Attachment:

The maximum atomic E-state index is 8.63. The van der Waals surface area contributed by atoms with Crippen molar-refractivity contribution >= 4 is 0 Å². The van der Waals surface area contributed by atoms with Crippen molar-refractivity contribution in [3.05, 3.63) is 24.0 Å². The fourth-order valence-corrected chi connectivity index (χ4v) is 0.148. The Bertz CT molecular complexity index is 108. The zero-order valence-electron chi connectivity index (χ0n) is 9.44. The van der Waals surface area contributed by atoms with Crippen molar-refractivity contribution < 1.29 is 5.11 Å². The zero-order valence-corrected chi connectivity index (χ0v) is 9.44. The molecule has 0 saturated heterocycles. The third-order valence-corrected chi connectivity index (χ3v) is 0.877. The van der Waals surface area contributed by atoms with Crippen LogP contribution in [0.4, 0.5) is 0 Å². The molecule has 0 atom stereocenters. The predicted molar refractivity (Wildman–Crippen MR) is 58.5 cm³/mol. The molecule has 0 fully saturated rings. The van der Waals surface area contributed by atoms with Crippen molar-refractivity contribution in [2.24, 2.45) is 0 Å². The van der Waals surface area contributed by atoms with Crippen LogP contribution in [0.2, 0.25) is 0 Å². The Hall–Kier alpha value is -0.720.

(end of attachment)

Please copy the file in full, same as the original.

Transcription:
The maximum atomic E-state index is 8.63. The van der Waals surface area contributed by atoms with Crippen molar-refractivity contribution >= 4 is 0 Å². The van der Waals surface area contributed by atoms with Crippen molar-refractivity contribution in [3.05, 3.63) is 24.0 Å². The fourth-order valence-corrected chi connectivity index (χ4v) is 0.148. The Bertz CT molecular complexity index is 108. The zero-order valence-electron chi connectivity index (χ0n) is 9.44. The van der Waals surface area contributed by atoms with Crippen molar-refractivity contribution < 1.29 is 5.11 Å². The zero-order valence-corrected chi connectivity index (χ0v) is 9.44. The molecule has 0 saturated heterocycles. The third-order valence-corrected chi connectivity index (χ3v) is 0.877. The van der Waals surface area contributed by atoms with Crippen LogP contribution in [0.4, 0.5) is 0 Å². The molecule has 0 atom stereocenters. The predicted molar refractivity (Wildman–Crippen MR) is 58.5 cm³/mol. The molecule has 0 fully saturated rings. The van der Waals surface area contributed by atoms with Crippen molar-refractivity contribution in [2.24, 2.45) is 0 Å². The van der Waals surface area contributed by atoms with Crippen LogP contribution in [0.2, 0.25) is 0 Å². The Hall–Kier alpha value is -0.720.